Wednesday, July 8, 2009

Romania says backs Moldovan opposition


Romania's president risked antagonising Moldova and Russia by saying he hoped the pro-Western opposition would make gains in Moldovan pollsRomania's president risked antagonising Moldova and Russia on Tuesday by saying he hoped the pro-Western opposition would make gains in this month's Moldovan parliamentary election.

Wading into a sensitive campaign, President Traian Basescu told a group of foreign journalists: "I hope that democratic forces, the current opposition, get a better positioning after the 2009 elections."

He added: "We consider that after the elections, irrespective of who is in power, (bilateral) relations would re-enter a normal path. No one can change our goal to bring Moldova closer to the European Union ... we have a duty towards the Moldovan population."

The last election in April produced a Communist victory and sparked violent street protests, which the authorities said were fomented by Romania. Bucharest denied this.

Russia said at the time that the riots were aimed at undermining the sovereignty of Moldova, and pointed the finger at forces favouring union with Romania.

Wedged between Ukraine and Romania, Moldova is among a group of former Soviet republics where Russia and the EU are waging a competition for influence that has fanned tensions between them.

Most of Moldova was once part of Romania and the two countries share a common linguistic heritage, but the country of 4.3 million also has longstanding links with Russia.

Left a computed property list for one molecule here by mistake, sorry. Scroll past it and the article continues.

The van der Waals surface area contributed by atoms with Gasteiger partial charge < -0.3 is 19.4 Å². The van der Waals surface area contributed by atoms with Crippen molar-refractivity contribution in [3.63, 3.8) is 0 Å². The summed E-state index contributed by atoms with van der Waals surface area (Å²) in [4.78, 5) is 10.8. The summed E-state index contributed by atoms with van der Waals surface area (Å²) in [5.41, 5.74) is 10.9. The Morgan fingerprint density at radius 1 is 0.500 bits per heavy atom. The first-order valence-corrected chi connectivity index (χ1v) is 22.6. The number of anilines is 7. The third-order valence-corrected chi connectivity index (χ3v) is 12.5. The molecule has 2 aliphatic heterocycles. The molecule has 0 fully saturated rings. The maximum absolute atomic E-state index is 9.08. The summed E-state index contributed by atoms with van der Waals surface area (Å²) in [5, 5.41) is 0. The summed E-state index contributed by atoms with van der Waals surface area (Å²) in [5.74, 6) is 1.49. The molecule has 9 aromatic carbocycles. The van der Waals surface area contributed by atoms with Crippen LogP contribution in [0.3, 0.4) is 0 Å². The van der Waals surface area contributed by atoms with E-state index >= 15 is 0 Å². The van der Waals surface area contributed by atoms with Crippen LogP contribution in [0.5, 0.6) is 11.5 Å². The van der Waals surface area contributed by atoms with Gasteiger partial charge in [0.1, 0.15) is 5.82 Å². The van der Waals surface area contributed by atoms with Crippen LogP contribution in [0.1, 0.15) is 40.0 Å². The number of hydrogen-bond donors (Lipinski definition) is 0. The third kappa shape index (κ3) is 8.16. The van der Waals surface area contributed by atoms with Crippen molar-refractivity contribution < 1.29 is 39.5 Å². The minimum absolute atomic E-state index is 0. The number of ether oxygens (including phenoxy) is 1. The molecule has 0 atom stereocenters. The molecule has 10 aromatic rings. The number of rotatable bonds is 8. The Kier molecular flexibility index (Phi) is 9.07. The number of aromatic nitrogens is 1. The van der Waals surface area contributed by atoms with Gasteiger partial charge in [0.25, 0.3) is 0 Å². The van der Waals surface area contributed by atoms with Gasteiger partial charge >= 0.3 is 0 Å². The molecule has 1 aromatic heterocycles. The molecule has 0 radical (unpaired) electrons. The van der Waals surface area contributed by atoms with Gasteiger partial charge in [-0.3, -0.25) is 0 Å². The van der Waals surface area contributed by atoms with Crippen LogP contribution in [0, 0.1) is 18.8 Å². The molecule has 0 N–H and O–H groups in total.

Three liberal opposition groupings, broadly pro-Romanian in outlook, won 41 seats in the April election. The Communists won 60 and fell one vote short in parliament of securing the election of communist Prime Minister Zinaida Greceanii as president, an outcome that triggered the new general election which is set for July 29.

Communist President Vladimir Voronin accused Romania, a member of the EU since 2007, of whipping up the April violence and said opposition parties were bent on having their country swallowed up by its western neighbour.

He said opposition groupings had done nothing to distance themselves from the "unionist" arguments of Romania's leadership which has offered Moldovans free education and passports -- about 800,000 people have applied.

Basescu would not say how many applications were currently pending but said: "We evaluate that in time, no more than 2 million (Moldovan) citizens would regain Romanian citizenship." This did not represent a danger from the point of view of emigration, he said.

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